William Bernbach, one of the giants of American advertising in the 1960s and 1970s (the period-piece TV show Mad Men often refers to him), famously said of his profession, “Advertising is fundamentally persuasion and persuasion happens to be not a science, but an art.”
That may still be true. But the case for advertising as a science is surely getting stronger. This month’s Spotlight on the Future of Advertising takes a look at the industry’s dramatic transformation and highlights some of the approaches and campaigns that have been most successful.
The biggest change, of course, is the explosion of data now available to advertisers as they try to connect with consumers across a multitude of platforms. The big question: How do managers make sense of all those metrics?
In “Advertising Analytics 2.0,” Wes Nichols, cofounder of MarketShare, shows how firms can craft strategies that use new mathematical modeling to generate more sales. Companies, he says, now can achieve a far more sophisticated understanding of how their messages touch consumers, and can change their strategies, if necessary, on the fly. Getting it right can mean lifting marketing performance by as much as 30%.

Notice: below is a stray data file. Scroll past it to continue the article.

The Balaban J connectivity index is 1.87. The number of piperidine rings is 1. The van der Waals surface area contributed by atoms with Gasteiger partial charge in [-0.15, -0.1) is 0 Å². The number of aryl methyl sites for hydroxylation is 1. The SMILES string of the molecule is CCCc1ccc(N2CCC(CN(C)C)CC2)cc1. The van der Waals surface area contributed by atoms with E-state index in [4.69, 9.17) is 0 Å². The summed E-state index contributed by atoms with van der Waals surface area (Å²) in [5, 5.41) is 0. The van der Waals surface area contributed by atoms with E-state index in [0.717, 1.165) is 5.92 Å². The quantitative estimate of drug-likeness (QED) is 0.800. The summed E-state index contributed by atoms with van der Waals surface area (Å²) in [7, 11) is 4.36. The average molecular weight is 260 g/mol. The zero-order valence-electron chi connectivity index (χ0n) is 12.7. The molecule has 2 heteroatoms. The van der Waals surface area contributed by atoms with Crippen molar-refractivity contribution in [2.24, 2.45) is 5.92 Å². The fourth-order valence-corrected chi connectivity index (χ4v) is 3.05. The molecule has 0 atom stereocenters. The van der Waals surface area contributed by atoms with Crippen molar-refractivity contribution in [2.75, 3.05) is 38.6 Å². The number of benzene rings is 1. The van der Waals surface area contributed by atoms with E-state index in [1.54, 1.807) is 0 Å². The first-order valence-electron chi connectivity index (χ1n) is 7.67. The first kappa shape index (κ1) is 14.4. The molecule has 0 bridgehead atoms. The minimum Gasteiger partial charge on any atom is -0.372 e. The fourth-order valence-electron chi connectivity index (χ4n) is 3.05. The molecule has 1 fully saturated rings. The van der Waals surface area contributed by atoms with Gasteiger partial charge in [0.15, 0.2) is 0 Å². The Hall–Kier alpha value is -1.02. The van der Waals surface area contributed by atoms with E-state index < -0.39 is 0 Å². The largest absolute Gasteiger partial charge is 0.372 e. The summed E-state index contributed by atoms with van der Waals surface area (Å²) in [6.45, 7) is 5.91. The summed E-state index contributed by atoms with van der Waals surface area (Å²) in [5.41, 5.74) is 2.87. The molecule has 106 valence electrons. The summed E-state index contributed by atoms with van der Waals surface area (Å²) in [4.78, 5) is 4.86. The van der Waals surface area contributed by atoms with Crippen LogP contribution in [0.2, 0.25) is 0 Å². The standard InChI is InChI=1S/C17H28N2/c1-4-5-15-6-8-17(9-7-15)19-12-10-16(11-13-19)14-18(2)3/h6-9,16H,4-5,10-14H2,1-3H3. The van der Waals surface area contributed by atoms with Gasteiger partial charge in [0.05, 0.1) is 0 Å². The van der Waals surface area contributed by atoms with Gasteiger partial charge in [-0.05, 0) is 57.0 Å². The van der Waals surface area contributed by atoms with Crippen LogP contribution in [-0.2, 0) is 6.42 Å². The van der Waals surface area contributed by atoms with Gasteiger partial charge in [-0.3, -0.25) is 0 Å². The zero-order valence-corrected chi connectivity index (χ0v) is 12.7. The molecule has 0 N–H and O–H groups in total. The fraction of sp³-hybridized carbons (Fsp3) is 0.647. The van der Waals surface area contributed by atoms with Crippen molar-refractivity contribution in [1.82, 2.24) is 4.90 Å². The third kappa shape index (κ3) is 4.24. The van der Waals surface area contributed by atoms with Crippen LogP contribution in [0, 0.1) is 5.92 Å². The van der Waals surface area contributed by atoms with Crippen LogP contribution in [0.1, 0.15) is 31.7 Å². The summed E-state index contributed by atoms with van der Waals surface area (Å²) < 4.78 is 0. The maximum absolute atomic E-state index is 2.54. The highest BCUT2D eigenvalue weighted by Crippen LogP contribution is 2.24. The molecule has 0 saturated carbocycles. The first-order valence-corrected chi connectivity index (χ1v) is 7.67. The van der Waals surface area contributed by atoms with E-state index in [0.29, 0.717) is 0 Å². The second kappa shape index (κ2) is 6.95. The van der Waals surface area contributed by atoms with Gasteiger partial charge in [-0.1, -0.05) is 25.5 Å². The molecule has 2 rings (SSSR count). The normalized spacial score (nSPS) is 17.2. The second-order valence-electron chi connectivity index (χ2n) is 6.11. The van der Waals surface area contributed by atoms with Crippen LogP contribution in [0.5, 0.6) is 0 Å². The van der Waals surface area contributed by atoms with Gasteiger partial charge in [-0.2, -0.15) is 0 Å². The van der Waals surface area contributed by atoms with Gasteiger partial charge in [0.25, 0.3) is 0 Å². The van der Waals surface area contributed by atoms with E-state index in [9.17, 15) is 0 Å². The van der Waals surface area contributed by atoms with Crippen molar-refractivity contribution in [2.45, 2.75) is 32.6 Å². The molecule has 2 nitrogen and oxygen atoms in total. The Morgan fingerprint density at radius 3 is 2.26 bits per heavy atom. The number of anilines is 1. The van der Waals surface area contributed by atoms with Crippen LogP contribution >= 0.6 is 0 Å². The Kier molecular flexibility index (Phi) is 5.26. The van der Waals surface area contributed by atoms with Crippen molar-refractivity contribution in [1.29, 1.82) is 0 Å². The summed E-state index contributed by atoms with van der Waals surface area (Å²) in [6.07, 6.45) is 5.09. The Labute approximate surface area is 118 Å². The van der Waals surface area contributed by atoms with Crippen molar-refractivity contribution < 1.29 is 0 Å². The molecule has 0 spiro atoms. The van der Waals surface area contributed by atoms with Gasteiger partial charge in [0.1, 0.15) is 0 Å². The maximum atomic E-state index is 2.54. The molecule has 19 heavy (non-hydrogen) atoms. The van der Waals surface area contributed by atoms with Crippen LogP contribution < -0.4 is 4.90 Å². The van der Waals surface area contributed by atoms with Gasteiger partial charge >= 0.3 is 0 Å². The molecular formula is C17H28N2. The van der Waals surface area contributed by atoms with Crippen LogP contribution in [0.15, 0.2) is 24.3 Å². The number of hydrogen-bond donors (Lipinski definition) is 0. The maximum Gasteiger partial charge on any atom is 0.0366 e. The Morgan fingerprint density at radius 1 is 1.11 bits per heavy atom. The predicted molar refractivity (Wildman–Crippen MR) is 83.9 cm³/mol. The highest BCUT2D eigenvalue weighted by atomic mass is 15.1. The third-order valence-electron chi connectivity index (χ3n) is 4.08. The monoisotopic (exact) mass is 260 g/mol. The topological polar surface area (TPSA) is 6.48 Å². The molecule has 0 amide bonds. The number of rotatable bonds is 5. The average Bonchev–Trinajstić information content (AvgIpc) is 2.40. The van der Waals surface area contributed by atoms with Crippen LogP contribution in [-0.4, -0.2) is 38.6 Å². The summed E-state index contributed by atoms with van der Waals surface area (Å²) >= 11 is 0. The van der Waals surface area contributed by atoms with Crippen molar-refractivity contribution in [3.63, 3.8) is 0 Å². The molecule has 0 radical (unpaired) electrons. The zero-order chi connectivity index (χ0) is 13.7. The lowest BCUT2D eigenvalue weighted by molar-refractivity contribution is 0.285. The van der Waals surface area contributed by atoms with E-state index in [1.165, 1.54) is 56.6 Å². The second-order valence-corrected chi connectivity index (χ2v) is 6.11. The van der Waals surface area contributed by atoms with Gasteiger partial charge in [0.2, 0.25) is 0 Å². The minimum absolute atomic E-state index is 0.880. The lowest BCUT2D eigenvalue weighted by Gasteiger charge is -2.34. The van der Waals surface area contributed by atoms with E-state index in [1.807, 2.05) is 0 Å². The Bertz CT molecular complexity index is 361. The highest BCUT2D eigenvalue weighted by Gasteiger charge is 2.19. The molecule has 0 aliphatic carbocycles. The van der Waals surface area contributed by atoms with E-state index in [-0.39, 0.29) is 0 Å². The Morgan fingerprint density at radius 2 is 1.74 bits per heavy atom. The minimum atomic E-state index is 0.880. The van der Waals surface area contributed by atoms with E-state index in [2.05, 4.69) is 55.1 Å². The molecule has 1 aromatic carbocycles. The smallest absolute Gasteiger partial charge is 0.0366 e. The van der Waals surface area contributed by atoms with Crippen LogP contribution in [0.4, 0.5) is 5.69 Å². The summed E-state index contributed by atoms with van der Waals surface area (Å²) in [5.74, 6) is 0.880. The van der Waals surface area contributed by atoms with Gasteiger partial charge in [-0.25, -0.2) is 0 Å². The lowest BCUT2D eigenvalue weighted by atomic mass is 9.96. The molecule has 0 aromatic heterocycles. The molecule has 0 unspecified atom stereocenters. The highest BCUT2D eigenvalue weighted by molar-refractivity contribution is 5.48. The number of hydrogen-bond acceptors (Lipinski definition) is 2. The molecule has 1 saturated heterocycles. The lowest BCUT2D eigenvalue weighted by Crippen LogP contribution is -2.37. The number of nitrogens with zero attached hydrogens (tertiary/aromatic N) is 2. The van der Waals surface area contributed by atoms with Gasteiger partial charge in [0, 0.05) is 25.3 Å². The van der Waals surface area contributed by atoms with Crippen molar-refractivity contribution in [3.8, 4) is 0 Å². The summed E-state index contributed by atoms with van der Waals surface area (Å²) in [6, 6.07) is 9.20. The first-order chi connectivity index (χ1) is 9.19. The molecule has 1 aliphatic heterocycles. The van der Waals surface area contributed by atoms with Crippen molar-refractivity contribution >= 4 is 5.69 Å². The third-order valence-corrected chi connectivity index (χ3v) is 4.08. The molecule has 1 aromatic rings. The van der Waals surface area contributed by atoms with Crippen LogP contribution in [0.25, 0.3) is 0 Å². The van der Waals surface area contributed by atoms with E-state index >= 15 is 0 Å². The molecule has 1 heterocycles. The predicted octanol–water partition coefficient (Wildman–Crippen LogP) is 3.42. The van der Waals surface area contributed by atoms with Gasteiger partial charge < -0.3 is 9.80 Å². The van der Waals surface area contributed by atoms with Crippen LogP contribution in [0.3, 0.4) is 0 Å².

In an accompanying piece, Jeffrey Rayport, managing partner of digital strategy firm MarketspaceNext, explains what companies need to do to get their message heard in an era where interruption and repetition are no longer effective. And Sunil Gupta, of Harvard Business School, demonstrates how top marketers are mastering the smartphone—not with tiny ads, which no one seems to like or even notice, but with apps that provide customers with real value.
And be sure to look at our review of recent ad campaigns that truly stand out. Bernbach would no doubt be impressed. “[I]t would be easy to conclude that advertising has flipped to all science and no art,” writes HBR’s Julia Kirby. “But then along comes fresh creative to show us what really sells.”
Follow link to site: http://hbr.org/2013/03/advertising-is-an-art-and-a-science/ar/1